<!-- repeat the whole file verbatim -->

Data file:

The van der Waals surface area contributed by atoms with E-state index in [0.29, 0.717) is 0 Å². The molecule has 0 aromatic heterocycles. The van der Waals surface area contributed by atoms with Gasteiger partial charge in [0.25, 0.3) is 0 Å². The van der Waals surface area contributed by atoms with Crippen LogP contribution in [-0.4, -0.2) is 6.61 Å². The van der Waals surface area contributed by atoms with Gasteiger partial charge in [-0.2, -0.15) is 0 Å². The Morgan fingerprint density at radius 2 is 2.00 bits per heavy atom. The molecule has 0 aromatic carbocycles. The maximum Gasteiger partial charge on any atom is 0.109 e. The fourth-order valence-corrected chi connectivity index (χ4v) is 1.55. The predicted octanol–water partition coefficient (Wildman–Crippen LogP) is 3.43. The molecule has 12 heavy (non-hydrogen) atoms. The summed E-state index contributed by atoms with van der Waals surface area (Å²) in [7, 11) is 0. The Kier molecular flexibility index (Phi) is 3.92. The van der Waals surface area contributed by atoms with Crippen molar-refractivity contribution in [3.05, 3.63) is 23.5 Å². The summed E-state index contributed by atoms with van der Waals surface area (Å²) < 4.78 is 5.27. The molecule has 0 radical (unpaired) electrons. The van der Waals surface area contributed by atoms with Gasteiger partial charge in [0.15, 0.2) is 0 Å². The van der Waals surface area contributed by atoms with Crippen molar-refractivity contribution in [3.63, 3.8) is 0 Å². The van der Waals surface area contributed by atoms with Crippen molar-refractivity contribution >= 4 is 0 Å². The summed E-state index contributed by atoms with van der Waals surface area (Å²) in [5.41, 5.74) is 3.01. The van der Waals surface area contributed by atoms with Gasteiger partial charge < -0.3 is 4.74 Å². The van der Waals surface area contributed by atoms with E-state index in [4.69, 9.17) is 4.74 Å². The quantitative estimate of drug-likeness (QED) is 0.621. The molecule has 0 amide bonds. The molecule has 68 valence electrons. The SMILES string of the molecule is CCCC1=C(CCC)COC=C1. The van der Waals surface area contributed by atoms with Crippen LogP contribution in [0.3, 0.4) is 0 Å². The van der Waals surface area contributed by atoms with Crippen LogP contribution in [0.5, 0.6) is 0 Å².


The van der Waals surface area contributed by atoms with E-state index in [0.29, 0.717) is 0 Å². The molecule has 0 aromatic heterocycles. The van der Waals surface area contributed by atoms with Gasteiger partial charge in [0.25, 0.3) is 0 Å². The van der Waals surface area contributed by atoms with Crippen LogP contribution in [-0.4, -0.2) is 6.61 Å². The van der Waals surface area contributed by atoms with Gasteiger partial charge in [-0.2, -0.15) is 0 Å². The Morgan fingerprint density at radius 2 is 2.00 bits per heavy atom. The molecule has 0 aromatic carbocycles. The maximum Gasteiger partial charge on any atom is 0.109 e. The fourth-order valence-corrected chi connectivity index (χ4v) is 1.55. The predicted octanol–water partition coefficient (Wildman–Crippen LogP) is 3.43. The molecule has 12 heavy (non-hydrogen) atoms. The summed E-state index contributed by atoms with van der Waals surface area (Å²) in [7, 11) is 0. The Kier molecular flexibility index (Phi) is 3.92. The van der Waals surface area contributed by atoms with Crippen molar-refractivity contribution in [3.05, 3.63) is 23.5 Å². The summed E-state index contributed by atoms with van der Waals surface area (Å²) < 4.78 is 5.27. The molecule has 0 radical (unpaired) electrons. The van der Waals surface area contributed by atoms with Gasteiger partial charge in [0.15, 0.2) is 0 Å². The van der Waals surface area contributed by atoms with Crippen molar-refractivity contribution in [3.63, 3.8) is 0 Å². The van der Waals surface area contributed by atoms with Crippen molar-refractivity contribution >= 4 is 0 Å². The summed E-state index contributed by atoms with van der Waals surface area (Å²) in [5.41, 5.74) is 3.01. The van der Waals surface area contributed by atoms with Gasteiger partial charge < -0.3 is 4.74 Å². The van der Waals surface area contributed by atoms with E-state index in [4.69, 9.17) is 4.74 Å². The quantitative estimate of drug-likeness (QED) is 0.621. The molecule has 0 amide bonds. The molecule has 68 valence electrons. The SMILES string of the molecule is CCCC1=C(CCC)COC=C1. The van der Waals surface area contributed by atoms with Crippen LogP contribution in [0.3, 0.4) is 0 Å². The van der Waals surface area contributed by atoms with Crippen LogP contribution in [0.5, 0.6) is 0 Å².